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Q I have a meerschaum pipe that my mother purchased for my father at an antique pipe store in London around 1938-39. I know there is quite a history to it and have vague memories of some of the “legends,” but was too young at the time to absorb details of the stories I heard.
It is an intricately sculpted and very beautiful female nude figure with wings. It has been beautifully and heavily coloured by heat and was well used.
I would be grateful for any information of its origin and value. — N.C., via email
A. You’ve got an attractively carved and nicely colored figural meerschaum pipe with case.
Meerschaum is a soft, clay-like mineral (sepiolite) with small deposits all over the world. It has a natural, soft white or cream color and looks somewhat like ivory; the largest source for the mineral is central Turkey. As it is quite soft and easy to carve, for hundreds of years meerschaum has been – and continues to be – a material of choice for carvers. Benefiting from a boon in popularity, in the mid-to-late 1800s, factories employed hundreds of carvers to produce these attractive pipes. Your pipe probably originates from this period.
Your pipe features an attractive nude woman with butterfly wings, with arms reaching behind. Indications of fine carving include the details on the long, flowing hair and classical facial features. I am, however, somewhat perplexed that the wings are not as finely detailed as the rest of the carving. The pipe’s rich, amber hue is due to the meerschaum absorbing oils from the tobacco and the users’ hands. The wear patterns and coloring are consistent with proper use; note the wear on the nose and brow area of the face.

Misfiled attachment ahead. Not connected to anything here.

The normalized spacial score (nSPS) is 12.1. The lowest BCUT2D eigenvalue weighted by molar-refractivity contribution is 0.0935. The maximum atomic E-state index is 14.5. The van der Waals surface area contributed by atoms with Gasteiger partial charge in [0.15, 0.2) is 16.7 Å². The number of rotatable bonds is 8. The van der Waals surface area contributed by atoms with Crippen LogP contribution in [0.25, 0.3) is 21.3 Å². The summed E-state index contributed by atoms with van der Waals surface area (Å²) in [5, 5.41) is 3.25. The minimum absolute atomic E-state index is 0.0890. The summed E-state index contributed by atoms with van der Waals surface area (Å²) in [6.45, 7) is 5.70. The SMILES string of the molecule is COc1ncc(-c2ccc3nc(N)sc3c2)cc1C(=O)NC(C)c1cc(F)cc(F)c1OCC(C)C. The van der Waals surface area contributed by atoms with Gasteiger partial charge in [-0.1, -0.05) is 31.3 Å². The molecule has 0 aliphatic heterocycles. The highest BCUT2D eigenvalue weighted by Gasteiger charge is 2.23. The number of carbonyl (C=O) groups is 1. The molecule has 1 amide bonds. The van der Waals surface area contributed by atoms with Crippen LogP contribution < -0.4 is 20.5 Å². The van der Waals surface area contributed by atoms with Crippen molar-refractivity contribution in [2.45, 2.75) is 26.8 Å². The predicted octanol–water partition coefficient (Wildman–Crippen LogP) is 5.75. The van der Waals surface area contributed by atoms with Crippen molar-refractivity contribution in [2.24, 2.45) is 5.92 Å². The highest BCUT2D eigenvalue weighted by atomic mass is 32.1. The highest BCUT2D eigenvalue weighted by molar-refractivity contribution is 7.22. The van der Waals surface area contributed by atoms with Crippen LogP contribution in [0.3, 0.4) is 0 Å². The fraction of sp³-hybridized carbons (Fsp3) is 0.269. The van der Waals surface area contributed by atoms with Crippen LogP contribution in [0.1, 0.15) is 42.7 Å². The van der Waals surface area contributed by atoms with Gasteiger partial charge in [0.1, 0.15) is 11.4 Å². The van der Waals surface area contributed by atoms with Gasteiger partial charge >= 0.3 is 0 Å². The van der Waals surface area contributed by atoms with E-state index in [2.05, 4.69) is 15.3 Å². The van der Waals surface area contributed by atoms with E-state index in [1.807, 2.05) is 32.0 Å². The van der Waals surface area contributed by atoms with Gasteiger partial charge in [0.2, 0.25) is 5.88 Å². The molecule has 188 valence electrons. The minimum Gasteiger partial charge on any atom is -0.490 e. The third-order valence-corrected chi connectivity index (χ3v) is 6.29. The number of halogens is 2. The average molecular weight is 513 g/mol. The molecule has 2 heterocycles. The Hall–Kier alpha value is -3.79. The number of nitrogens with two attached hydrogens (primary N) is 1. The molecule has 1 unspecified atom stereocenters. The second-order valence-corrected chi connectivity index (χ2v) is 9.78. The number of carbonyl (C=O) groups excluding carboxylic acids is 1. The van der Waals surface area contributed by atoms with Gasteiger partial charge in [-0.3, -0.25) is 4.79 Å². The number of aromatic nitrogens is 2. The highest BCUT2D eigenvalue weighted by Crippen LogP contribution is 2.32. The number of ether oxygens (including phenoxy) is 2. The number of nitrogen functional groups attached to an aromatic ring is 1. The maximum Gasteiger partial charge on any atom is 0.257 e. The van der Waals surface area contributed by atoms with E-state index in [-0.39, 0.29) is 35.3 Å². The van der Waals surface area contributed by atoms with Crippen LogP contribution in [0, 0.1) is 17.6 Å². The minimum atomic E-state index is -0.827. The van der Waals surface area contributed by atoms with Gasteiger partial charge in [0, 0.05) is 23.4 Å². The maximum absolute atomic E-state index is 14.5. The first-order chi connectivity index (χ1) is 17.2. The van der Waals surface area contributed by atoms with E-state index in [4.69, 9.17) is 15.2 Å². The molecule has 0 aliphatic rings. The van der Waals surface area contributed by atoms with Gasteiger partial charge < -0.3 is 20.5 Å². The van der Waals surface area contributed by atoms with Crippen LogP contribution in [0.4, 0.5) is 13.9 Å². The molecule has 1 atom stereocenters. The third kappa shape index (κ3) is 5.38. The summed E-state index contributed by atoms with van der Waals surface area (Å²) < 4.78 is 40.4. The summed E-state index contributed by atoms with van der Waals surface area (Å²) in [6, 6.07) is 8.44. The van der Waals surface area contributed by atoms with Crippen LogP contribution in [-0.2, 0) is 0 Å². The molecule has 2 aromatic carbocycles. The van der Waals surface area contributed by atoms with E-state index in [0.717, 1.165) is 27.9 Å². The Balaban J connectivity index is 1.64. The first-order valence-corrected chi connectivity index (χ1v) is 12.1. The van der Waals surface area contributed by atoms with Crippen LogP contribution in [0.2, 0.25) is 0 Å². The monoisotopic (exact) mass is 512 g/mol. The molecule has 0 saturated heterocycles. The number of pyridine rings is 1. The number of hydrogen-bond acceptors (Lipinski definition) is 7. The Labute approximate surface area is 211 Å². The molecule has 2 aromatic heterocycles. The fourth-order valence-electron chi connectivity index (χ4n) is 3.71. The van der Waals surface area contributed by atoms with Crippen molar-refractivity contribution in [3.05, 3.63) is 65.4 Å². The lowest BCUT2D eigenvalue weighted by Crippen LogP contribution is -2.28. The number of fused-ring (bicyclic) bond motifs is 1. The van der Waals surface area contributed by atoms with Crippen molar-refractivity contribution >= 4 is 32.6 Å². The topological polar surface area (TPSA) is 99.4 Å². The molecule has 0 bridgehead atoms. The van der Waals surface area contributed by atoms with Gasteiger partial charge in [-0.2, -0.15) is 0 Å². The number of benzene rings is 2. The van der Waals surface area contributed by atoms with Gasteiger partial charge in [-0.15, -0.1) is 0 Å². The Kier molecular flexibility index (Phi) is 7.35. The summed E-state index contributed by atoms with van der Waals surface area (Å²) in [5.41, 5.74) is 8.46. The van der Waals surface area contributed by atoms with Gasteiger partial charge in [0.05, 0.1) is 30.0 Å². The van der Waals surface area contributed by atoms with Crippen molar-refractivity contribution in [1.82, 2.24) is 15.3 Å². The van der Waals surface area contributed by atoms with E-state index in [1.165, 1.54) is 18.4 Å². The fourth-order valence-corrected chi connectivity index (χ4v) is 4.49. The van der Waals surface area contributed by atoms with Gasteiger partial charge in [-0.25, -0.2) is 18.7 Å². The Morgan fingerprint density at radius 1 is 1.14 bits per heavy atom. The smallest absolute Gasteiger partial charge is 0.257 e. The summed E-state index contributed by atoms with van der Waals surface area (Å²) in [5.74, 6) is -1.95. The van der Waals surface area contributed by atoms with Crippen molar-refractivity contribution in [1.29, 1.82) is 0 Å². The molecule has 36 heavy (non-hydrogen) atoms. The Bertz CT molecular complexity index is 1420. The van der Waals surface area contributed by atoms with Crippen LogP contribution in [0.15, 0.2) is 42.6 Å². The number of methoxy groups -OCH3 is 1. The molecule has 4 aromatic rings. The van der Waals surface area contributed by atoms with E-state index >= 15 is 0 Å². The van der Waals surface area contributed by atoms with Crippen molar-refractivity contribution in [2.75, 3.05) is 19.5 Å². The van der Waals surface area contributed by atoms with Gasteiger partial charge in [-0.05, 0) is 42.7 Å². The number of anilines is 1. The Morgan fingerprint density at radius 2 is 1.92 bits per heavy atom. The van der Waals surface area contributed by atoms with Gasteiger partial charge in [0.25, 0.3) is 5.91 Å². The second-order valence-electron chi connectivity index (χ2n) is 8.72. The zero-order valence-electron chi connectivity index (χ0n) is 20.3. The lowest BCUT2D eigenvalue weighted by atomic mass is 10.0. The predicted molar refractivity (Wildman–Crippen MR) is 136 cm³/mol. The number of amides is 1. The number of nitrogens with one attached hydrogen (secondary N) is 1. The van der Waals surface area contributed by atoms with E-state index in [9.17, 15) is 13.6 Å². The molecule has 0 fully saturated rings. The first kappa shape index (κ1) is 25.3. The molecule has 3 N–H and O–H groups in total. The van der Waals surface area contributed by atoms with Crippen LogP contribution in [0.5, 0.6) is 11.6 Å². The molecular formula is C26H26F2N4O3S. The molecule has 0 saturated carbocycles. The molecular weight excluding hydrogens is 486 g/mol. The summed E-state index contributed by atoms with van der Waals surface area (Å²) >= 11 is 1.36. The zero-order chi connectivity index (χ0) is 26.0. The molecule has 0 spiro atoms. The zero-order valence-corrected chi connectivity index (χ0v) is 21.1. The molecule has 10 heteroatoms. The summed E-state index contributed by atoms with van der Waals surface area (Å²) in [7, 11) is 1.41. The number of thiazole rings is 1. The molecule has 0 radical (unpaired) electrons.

Meerschaum pipes are highly collectible: Some collect them because they are tobacciana, some for the artistic qualities and some desire them for their specific sculptural subject. Generally, the older a pipe is and the more elaborate its carving, the higher the value; used pipes are more desirable than unused due to the coloring.
Auction results show pipes similar to yours selling on average from $75 to $150. Judging by the photos, your pipe appears to be missing its stem, which may push its value to the lower end of the range. Check out this article for more on meerschaum pipes.
Karen L. Knapstein is Print Editor for Antique Trader. A lifelong collector and student of antiques, she lives in Wisconsin with her husband, Joe, and daughter, Faye. She can be reached at firstname.lastname@example.org.
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